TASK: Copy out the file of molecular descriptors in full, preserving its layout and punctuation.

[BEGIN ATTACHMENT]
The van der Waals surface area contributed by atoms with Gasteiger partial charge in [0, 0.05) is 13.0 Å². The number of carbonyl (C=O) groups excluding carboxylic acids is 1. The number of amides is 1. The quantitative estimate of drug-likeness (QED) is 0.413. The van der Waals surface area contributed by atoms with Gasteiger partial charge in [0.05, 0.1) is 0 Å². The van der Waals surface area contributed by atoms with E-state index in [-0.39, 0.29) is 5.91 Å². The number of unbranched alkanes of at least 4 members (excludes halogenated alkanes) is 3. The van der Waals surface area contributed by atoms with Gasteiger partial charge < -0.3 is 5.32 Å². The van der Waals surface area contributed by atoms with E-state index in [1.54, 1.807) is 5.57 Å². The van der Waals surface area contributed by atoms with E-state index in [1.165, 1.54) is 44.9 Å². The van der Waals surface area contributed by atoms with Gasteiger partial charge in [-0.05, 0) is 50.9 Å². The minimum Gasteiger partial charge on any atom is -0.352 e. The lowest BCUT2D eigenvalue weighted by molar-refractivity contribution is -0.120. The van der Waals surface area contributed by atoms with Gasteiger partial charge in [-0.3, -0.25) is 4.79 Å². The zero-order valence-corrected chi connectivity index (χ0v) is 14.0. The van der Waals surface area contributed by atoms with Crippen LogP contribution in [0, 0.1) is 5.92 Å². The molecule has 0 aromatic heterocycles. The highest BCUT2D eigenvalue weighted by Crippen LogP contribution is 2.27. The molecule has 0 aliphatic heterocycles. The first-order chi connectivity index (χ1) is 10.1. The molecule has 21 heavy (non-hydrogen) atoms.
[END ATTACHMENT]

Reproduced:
The van der Waals surface area contributed by atoms with Gasteiger partial charge in [0, 0.05) is 13.0 Å². The number of carbonyl (C=O) groups excluding carboxylic acids is 1. The number of amides is 1. The quantitative estimate of drug-likeness (QED) is 0.413. The van der Waals surface area contributed by atoms with Gasteiger partial charge in [0.05, 0.1) is 0 Å². The van der Waals surface area contributed by atoms with E-state index in [-0.39, 0.29) is 5.91 Å². The number of unbranched alkanes of at least 4 members (excludes halogenated alkanes) is 3. The van der Waals surface area contributed by atoms with Gasteiger partial charge < -0.3 is 5.32 Å². The van der Waals surface area contributed by atoms with E-state index in [1.54, 1.807) is 5.57 Å². The van der Waals surface area contributed by atoms with E-state index in [1.165, 1.54) is 44.9 Å². The van der Waals surface area contributed by atoms with Gasteiger partial charge in [-0.05, 0) is 50.9 Å². The minimum Gasteiger partial charge on any atom is -0.352 e. The lowest BCUT2D eigenvalue weighted by molar-refractivity contribution is -0.120. The van der Waals surface area contributed by atoms with Gasteiger partial charge in [-0.3, -0.25) is 4.79 Å². The zero-order valence-corrected chi connectivity index (χ0v) is 14.0. The van der Waals surface area contributed by atoms with Crippen LogP contribution in [0, 0.1) is 5.92 Å². The molecule has 0 aromatic heterocycles. The highest BCUT2D eigenvalue weighted by Crippen LogP contribution is 2.27. The molecule has 0 aliphatic heterocycles. The first-order chi connectivity index (χ1) is 10.1. The molecule has 21 heavy (non-hydrogen) atoms.